I’ve Endured: Women in Old-Time Music

Close-Up on Women in Old-Time Music

Home » Leola Manning

Leola Manning

Photo of Leola Manning
Image reproduced from the liner notes by Ted Olson and Tony Russell, The Knoxville Sessions, 1929–1930: Knox County Stomp, 2016


Chattanooga, Tennessee

Date of Birth

September 10, 1902

Date of Death

February 1, 1995

Leola Manning grew up singing the sacred songs she heard at home from her mother, later performing as an “evangelical street singer.” She recorded two religious songs at the first Knoxville Sessions in the summer of 1929 – unlike the 1927 Bristol Sessions, the focus in Knoxville wasn’t only on hillbilly music, and these sessions captured hillbilly, blues, and jazz songs. Leola recorded in Knoxville again in 1930, but this time she brought her own songs, ones that connected to the blues but highlighted topical and moral issues. “The Arcade Building Moan” was a song about a contemporary explosion and fire that killed four people, while her “Satan is Busy in Knoxville” was possibly based on two murders in East Knoxville. She recorded two other songs in 1930 – “Laying in the Graveyard” and “The Blues Is all Wrong.” Leola spent the rest of her life as an evangelist with her husband; she continued to write songs for that work rather than for commercial performances.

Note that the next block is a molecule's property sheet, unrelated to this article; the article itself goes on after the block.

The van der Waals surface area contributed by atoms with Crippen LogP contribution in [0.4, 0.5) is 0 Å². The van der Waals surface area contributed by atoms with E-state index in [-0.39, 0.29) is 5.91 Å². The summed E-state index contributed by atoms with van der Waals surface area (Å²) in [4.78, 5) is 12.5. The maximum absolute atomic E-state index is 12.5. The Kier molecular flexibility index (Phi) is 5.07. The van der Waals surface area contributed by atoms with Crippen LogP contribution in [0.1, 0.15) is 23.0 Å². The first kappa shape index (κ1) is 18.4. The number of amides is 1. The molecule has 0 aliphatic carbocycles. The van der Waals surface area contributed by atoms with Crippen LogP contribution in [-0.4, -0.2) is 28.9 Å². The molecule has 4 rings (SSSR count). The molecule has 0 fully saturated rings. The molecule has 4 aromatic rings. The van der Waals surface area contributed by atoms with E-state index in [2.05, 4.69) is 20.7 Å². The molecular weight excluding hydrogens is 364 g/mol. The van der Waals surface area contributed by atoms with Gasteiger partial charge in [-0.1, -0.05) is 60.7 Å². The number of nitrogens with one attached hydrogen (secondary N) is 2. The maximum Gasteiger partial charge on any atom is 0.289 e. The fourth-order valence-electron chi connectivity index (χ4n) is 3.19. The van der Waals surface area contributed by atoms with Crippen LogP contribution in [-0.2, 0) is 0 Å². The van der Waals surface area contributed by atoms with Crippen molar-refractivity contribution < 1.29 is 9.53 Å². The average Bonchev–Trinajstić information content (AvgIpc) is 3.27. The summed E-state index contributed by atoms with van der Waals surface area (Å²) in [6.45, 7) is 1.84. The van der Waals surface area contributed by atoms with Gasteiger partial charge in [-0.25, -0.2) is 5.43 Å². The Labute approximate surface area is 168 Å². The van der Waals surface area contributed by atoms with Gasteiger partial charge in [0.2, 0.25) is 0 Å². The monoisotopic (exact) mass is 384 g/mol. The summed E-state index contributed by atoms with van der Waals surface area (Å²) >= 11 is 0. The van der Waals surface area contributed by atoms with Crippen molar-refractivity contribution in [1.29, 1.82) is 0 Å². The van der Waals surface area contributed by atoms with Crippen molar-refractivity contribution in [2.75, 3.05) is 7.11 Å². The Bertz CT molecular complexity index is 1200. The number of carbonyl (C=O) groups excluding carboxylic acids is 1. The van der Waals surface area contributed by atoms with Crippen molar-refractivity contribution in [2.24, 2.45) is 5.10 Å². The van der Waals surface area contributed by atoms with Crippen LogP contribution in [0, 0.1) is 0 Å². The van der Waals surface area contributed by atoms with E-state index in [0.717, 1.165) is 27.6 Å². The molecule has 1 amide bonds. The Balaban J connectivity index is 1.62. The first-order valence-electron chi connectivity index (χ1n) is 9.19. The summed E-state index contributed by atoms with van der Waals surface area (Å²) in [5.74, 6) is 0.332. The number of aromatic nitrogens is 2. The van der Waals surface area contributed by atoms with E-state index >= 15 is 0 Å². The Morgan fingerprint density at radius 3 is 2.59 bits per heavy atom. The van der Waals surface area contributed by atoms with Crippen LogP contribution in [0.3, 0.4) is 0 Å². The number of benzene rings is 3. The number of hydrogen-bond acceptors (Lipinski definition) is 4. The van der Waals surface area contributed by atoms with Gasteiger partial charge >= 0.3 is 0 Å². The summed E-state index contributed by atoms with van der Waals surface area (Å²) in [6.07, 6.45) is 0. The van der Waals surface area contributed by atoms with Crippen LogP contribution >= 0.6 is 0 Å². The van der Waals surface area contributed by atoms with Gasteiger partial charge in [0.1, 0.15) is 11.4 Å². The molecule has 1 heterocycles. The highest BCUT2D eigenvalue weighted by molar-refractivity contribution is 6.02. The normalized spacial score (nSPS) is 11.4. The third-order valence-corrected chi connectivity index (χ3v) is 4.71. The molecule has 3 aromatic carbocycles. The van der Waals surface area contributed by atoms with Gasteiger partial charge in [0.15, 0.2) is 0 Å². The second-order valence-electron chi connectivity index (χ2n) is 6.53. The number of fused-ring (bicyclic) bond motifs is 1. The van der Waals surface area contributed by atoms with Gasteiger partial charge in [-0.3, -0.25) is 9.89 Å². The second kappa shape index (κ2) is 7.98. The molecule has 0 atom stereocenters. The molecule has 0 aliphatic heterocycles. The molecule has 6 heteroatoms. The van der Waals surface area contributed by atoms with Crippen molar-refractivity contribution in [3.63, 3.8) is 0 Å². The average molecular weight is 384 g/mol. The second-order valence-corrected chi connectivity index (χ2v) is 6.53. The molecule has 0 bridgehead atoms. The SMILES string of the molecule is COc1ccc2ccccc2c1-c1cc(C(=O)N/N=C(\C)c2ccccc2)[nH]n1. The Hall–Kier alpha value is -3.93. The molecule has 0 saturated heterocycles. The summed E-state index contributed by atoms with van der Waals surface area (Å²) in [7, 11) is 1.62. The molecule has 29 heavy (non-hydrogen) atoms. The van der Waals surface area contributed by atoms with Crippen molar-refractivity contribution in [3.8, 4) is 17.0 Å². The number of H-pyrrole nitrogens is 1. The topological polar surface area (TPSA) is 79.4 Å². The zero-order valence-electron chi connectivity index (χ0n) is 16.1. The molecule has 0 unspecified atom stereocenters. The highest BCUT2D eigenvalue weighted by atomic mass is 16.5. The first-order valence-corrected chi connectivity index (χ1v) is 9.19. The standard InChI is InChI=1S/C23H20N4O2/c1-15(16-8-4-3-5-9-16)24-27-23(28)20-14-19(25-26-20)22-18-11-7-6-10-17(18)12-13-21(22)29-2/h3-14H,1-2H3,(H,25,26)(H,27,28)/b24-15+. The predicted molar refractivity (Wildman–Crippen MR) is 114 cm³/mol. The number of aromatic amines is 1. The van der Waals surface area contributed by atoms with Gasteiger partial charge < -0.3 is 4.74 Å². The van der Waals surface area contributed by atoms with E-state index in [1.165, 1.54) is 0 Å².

Take a Listen

Select Discography

  • “He Cares For Me”
  • “He Fans Me”
  • “Satan is Busy in Knoxville”
  • “The Arcade Building Moan”
  • “Laying in the Graveyard”
  • “The Blues is All Wrong”

Learn more about

Leola Manning

  • Olson, Ted and Tony Russell. The Knoxville Sessions, 1929–1930: Knox County Stomp. Germany: Bear Family Records, 2016.

Keep Learning

More Close-Ups of Women in Old-Time Music

Sally Ann Forrester

Sally Ann Forrester

Sally Ann Forrester - born as Wilene Russell and also known as “Goldie Sue” and “Billie” - was a multi-instrumentalist and the first woman employed by Bill Monroe and His Bluegrass Boys performing publicity on accordion and vocals in the group from 1943 to 1946. She’s...

Jenny Lou Carson

Jenny Lou Carson

Jenny Lou Carson (born Virginia Lucille Overstake) began performing on the WLS National Barn Dance stage at the age of 17 as one of the Three Little Maids with her sisters Evelyn and Eva. She played guitar in the trio and also wrote songs, including some that she sold...

Etta Baker

Etta Baker

A master guitarist in Piedmont blues, Etta Baker learned an Appalachian style of fingerpicking from her father Boone Reid, who she sometimes played with at local dances. Music was a big part of her life with several family members playing instruments from the banjo to...

Visit the exhibit

Entry included in full museum admission.